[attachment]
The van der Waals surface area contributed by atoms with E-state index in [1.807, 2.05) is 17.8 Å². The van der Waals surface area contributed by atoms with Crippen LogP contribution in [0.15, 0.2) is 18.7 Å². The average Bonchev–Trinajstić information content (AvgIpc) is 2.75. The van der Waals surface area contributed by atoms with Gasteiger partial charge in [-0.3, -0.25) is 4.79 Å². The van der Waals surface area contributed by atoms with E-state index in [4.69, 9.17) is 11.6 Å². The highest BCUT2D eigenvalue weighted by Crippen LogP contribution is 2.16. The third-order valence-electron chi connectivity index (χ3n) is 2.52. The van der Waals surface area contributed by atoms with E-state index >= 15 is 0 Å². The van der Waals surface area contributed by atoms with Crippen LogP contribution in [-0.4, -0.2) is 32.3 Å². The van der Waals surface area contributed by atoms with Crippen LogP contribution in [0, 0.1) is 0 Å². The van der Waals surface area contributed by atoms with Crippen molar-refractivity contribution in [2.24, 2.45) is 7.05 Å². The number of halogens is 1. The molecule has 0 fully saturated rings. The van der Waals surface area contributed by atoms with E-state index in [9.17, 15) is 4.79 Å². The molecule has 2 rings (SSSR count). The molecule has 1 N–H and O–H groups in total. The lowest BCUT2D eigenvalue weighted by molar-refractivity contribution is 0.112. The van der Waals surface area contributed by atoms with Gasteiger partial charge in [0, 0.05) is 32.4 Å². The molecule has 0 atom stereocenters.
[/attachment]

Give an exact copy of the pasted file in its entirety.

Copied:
The van der Waals surface area contributed by atoms with E-state index in [1.807, 2.05) is 17.8 Å². The van der Waals surface area contributed by atoms with Crippen LogP contribution in [0.15, 0.2) is 18.7 Å². The average Bonchev–Trinajstić information content (AvgIpc) is 2.75. The van der Waals surface area contributed by atoms with Gasteiger partial charge in [-0.3, -0.25) is 4.79 Å². The van der Waals surface area contributed by atoms with E-state index in [4.69, 9.17) is 11.6 Å². The highest BCUT2D eigenvalue weighted by Crippen LogP contribution is 2.16. The third-order valence-electron chi connectivity index (χ3n) is 2.52. The van der Waals surface area contributed by atoms with E-state index >= 15 is 0 Å². The van der Waals surface area contributed by atoms with Crippen LogP contribution in [-0.4, -0.2) is 32.3 Å². The van der Waals surface area contributed by atoms with Crippen LogP contribution in [0, 0.1) is 0 Å². The van der Waals surface area contributed by atoms with Crippen molar-refractivity contribution in [2.24, 2.45) is 7.05 Å². The number of halogens is 1. The molecule has 0 fully saturated rings. The van der Waals surface area contributed by atoms with E-state index in [9.17, 15) is 4.79 Å². The molecule has 2 rings (SSSR count). The molecule has 1 N–H and O–H groups in total. The lowest BCUT2D eigenvalue weighted by molar-refractivity contribution is 0.112. The van der Waals surface area contributed by atoms with Gasteiger partial charge in [0, 0.05) is 32.4 Å². The molecule has 0 atom stereocenters.